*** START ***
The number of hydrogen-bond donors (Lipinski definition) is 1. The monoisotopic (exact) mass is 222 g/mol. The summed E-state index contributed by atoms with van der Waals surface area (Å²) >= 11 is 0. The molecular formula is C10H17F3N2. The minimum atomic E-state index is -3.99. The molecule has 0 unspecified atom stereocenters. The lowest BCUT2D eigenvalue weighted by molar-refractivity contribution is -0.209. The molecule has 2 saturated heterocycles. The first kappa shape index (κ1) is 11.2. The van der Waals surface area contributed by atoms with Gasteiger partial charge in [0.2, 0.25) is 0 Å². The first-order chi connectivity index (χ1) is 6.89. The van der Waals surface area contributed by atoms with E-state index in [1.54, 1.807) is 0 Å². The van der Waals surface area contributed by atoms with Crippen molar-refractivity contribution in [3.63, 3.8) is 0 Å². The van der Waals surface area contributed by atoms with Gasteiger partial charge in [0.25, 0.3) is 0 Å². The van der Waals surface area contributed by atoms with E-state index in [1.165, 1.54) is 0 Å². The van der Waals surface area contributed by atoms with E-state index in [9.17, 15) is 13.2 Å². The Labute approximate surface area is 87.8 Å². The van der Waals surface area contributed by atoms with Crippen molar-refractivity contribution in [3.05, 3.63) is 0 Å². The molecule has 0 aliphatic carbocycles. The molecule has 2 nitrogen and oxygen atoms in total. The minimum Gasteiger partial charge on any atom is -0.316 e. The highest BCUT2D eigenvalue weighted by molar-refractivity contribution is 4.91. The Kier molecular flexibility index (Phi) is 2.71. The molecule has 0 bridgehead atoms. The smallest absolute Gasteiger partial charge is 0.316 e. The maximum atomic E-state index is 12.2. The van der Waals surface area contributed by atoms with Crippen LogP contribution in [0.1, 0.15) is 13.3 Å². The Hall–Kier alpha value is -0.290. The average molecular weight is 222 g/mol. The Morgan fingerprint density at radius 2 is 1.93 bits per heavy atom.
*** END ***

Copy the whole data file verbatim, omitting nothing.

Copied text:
The number of hydrogen-bond donors (Lipinski definition) is 1. The monoisotopic (exact) mass is 222 g/mol. The summed E-state index contributed by atoms with van der Waals surface area (Å²) >= 11 is 0. The molecular formula is C10H17F3N2. The minimum atomic E-state index is -3.99. The molecule has 0 unspecified atom stereocenters. The lowest BCUT2D eigenvalue weighted by molar-refractivity contribution is -0.209. The molecule has 2 saturated heterocycles. The first kappa shape index (κ1) is 11.2. The van der Waals surface area contributed by atoms with Gasteiger partial charge in [0.2, 0.25) is 0 Å². The first-order chi connectivity index (χ1) is 6.89. The van der Waals surface area contributed by atoms with E-state index in [1.54, 1.807) is 0 Å². The van der Waals surface area contributed by atoms with Crippen molar-refractivity contribution in [3.63, 3.8) is 0 Å². The van der Waals surface area contributed by atoms with Gasteiger partial charge in [0.25, 0.3) is 0 Å². The van der Waals surface area contributed by atoms with E-state index in [1.165, 1.54) is 0 Å². The van der Waals surface area contributed by atoms with E-state index in [9.17, 15) is 13.2 Å². The Labute approximate surface area is 87.8 Å². The van der Waals surface area contributed by atoms with Crippen molar-refractivity contribution in [3.05, 3.63) is 0 Å². The molecule has 0 aliphatic carbocycles. The molecule has 2 nitrogen and oxygen atoms in total. The minimum Gasteiger partial charge on any atom is -0.316 e. The highest BCUT2D eigenvalue weighted by molar-refractivity contribution is 4.91. The Kier molecular flexibility index (Phi) is 2.71. The molecule has 0 bridgehead atoms. The smallest absolute Gasteiger partial charge is 0.316 e. The maximum atomic E-state index is 12.2. The van der Waals surface area contributed by atoms with Crippen LogP contribution in [0.1, 0.15) is 13.3 Å². The Hall–Kier alpha value is -0.290. The average molecular weight is 222 g/mol. The Morgan fingerprint density at radius 2 is 1.93 bits per heavy atom.